I turned 60 right before we left for Botswana. During those 60 years I had only met two very minor “celebrities”. The two I met were Howard Cosell and O. J. Simpson (decades before his murder trial), whom I met when I was very young.
Over the years I have met some people who were personal heroes of mine that would not mean much to most of you. Highest on that list is Bill Booth, who is an accomplished engineer and inventor. He turned his considerable engineering skills to making his hobby (and mine), skydiving, much safer. He did so by inventing, among other things, the 3-ring safety release system, the throw-out pilot chute system, and the Sky-Hook RSL. If at some point in your life you wanted to check “go skydiving”off of your bucket list, and did a tandem skydive, you can thank Bill Booth inventor of the tandem skydiving rig for that. He revolutionized the sport for the rest of us who skydive and we revere him. I met him at a skydiving boogie in North Carolina where he was demonstrating his Sky-Hook system. I met him, got to try the Sky-Hook, I talked with him and even got him to sign my logbook. A big day for me.
A funny story about Bill. He owns and pilots a seaplane that was rented by Tom Cruise and used in the filming of The Firm. Bill had a small part in the film, and took Tom to a nearby dropzone one day to go skydiving. At the dropzone a young man nervously approached Bill and Tom asking for an autograph. Tom Cruise assumed the young man was asking for his autograph, but it was Bill Booth’s autograph he wanted, he could not have cared less about Tom Cruise.
When we got to Botswana, to our great surprise we had the opportunity to meet celebrity after celebrity. It started with he first lady, Michelle Obama. She visited the counry just a few months after we arrived in Botswana and we were included in the group of approximately 50 Peace Corps volunteers who met with her. It was a very quick meeting, she said a few words with a few of us, shook a few hands (mine included), took some pictures with us and that was that. Still it was really memorable. She is very tall, and beautiful, and has a lot of presence. Even though I did not vote for her husband, it was a thrill meeting the first lady. I wrote a blog entry about that day, click HERE to read it.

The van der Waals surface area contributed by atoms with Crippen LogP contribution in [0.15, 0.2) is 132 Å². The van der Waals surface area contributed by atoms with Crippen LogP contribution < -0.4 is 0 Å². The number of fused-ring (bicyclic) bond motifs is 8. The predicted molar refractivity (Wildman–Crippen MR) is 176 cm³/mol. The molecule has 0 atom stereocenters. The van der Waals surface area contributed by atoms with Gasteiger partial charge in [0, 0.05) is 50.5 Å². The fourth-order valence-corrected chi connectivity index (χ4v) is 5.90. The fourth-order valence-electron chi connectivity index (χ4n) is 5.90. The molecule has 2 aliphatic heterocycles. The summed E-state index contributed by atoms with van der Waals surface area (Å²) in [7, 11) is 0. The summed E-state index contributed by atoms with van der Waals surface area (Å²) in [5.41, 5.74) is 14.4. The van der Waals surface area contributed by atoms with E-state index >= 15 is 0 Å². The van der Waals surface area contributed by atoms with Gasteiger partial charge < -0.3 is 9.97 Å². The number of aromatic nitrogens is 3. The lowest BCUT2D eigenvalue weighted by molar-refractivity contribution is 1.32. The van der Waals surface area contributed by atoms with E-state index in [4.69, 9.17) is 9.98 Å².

The next celebrity coming to Mochudi was Princess Anne of the British royal family here to visit Stepping Stones International where Tish works. Because I know someone who works there I got to be there for the arrival of the Princess. She is an interesting person. She is the only member of the royal family ever to have competed in the olympics (1976 Montreal Olympic games – equestrian events). She showed a lot of nerve in 1974 when someone tried to kidnap her. Her driver, bodyguard, a policeman and a reporter who tried to intervene were all shot. The kidnapper then told Anne to get out of the car, to which she replied: “Not bloody likely!”, she then dived out of the other side of the limousine and another passing pedestrian helped Anne get away from the scene.
A month or two after meeting Princess Anne, Stepping Stones International hosted an American recording artist named Yewande who performed with the kids and taught them all about writing songs. To be honest I had never heard of her, but I was told she was a celebrity, who am I to argue.
The next famous person I met was His Excellency the President of Botswana Ian Khama. He came to Mochudi to visit the government workers and I sat in on the meeting. Interesting guy, he is the son of the first president Sir Seretse Khama who is sort of the George Washington of Botswana. President Ian Khama is a strong president in his own right as he demonstrated a little over a year ago when he faced down a strike by government workers.